Why She’s a Top 40: For being a star in the new field of knowledge translation
For someone from a nursing family who spent her formative years insisting she’d never be a nurse, Shannon Scott has turned out to be one awesome nurse. She’s among a handful of tenure-track nursing professors in Canada under 40 and she has already earned her nursing PhD, something achieved by fewer than one per cent of nurses (and usually much later than in their 30s).
Impressive, but that’s only the start. Scott is one of few Canadian health-care researchers involved in the emerging field of knowledge translation, a scientific area so new that when she wants to consult with a colleague, she sometimes has to dial an international phone number. Knowledge translation, also called research utilization or implementation science, is a fancy new term for an age-old question: How do we turn knowledge gained from research into action?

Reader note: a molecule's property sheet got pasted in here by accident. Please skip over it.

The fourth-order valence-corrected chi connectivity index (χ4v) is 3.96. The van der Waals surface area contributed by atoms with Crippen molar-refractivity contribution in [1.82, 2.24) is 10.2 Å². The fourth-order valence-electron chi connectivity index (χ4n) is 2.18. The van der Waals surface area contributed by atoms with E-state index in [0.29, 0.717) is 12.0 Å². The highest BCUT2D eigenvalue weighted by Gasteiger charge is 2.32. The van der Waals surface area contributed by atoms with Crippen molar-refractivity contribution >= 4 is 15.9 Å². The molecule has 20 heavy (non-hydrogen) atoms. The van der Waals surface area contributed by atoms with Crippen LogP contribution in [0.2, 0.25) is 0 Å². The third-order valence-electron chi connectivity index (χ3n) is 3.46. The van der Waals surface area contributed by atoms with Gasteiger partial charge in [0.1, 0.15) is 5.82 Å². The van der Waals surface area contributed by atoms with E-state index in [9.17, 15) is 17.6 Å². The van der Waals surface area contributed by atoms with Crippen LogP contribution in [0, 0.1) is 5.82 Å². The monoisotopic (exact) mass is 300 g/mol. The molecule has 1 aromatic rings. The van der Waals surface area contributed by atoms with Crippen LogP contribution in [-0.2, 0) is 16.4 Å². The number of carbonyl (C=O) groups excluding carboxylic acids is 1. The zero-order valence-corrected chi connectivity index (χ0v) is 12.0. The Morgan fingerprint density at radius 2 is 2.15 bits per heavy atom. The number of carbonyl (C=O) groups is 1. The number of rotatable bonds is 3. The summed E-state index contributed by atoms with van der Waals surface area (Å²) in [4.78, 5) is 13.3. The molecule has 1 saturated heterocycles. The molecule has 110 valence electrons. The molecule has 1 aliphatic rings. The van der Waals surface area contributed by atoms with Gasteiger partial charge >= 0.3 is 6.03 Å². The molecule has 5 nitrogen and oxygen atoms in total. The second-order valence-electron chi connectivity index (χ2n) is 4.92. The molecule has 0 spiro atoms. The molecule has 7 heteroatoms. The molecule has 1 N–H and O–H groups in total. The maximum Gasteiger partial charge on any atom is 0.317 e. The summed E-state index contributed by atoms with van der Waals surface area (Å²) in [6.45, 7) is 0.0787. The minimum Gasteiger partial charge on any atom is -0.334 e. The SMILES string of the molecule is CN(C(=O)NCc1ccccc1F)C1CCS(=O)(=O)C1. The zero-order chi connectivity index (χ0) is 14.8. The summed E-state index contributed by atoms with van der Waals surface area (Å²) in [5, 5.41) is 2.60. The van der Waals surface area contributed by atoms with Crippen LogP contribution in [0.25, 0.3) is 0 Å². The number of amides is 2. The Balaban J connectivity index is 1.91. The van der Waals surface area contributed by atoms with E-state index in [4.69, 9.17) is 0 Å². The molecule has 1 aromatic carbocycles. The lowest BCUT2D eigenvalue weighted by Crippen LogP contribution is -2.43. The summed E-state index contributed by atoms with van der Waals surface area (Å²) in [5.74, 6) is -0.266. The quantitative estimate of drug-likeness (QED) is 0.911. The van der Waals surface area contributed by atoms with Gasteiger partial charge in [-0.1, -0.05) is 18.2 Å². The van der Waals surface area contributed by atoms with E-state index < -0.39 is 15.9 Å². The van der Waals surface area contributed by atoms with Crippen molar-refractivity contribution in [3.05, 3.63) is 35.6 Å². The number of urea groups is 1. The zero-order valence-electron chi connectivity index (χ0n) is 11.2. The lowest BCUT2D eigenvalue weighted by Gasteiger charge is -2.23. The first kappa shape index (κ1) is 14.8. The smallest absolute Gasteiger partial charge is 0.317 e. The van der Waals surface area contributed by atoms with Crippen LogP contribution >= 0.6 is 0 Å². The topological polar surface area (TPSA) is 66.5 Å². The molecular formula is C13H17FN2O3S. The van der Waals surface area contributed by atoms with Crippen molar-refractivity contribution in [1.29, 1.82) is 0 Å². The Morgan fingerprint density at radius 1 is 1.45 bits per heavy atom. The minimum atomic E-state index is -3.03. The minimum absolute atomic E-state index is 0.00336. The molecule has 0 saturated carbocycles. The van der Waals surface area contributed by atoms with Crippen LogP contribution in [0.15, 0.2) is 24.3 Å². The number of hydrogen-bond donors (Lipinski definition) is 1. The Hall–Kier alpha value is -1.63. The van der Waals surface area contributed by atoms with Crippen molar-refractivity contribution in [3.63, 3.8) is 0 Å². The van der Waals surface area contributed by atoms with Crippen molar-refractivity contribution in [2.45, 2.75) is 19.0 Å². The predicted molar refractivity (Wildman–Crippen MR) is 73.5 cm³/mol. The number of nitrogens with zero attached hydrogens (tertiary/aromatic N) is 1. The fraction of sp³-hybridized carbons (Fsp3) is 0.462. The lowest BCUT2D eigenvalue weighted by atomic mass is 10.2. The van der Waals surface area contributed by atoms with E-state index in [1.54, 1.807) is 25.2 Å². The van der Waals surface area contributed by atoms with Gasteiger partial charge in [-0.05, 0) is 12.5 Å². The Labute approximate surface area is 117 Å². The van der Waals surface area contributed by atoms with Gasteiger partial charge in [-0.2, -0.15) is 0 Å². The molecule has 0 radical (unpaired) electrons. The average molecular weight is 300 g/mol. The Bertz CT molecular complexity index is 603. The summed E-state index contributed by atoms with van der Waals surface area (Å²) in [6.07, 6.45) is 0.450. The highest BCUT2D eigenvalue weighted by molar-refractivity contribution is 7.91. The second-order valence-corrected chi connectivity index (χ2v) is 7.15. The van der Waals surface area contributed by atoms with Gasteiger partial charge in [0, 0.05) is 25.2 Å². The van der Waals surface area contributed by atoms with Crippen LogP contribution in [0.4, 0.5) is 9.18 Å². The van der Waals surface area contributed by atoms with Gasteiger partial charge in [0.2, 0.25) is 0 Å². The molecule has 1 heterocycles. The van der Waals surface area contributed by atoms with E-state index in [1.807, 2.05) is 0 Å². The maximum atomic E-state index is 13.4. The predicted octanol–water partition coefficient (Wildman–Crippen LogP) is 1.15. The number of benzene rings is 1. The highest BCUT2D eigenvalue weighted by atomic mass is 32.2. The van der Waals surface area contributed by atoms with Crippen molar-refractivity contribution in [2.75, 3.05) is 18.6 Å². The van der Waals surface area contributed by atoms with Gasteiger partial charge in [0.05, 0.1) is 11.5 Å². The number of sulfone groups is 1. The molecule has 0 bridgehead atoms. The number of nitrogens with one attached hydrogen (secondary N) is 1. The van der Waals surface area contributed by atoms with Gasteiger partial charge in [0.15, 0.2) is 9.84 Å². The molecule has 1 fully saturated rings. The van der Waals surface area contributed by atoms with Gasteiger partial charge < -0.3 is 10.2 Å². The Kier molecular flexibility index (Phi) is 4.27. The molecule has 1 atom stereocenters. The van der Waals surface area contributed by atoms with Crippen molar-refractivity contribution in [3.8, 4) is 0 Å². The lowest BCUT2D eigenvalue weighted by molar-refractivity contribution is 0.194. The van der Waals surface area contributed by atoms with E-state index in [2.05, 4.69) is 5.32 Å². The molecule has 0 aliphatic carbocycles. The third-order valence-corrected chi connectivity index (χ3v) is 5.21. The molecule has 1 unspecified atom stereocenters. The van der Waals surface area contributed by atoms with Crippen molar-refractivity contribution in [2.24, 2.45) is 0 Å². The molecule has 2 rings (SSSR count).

For Scott, the question is, why do health-care professionals use the latest research – or not? “Canadian taxpayers invest millions in health-care research, yet a great chunk of it sits on the shelf,” she explains. Scott wants more research to move beyond recommendations into real clinical practice. “I firmly believe we can make huge improvements in patient outcomes if we use what we already know.”
Scott’s special interest is pediatrics, so she’s also researching better ways for families and physicians to work together when a child is sick. Currently, she’s testing the use of storybooks as a way to help parents understand what medical professionals tell them about their children’s illnesses and treatment. “Parents are all over this approach,” Scott says. “It improves their retention of the information and has the potential to engage them.” First was a book for parents whose children have croup and another on asthma treatment is underway. She’s also involved in putting the latest research on managing children’s pain into practice, with colleagues at Toronto’s Hospital for Sick Kids and the Stollery Children’s Hospital.
In the midst of all that, plus teaching, publishing and supervising master’s degree students, she continues her research on closing the gap between what’s known and what’s done, while shining new light on what works, what doesn’t and why.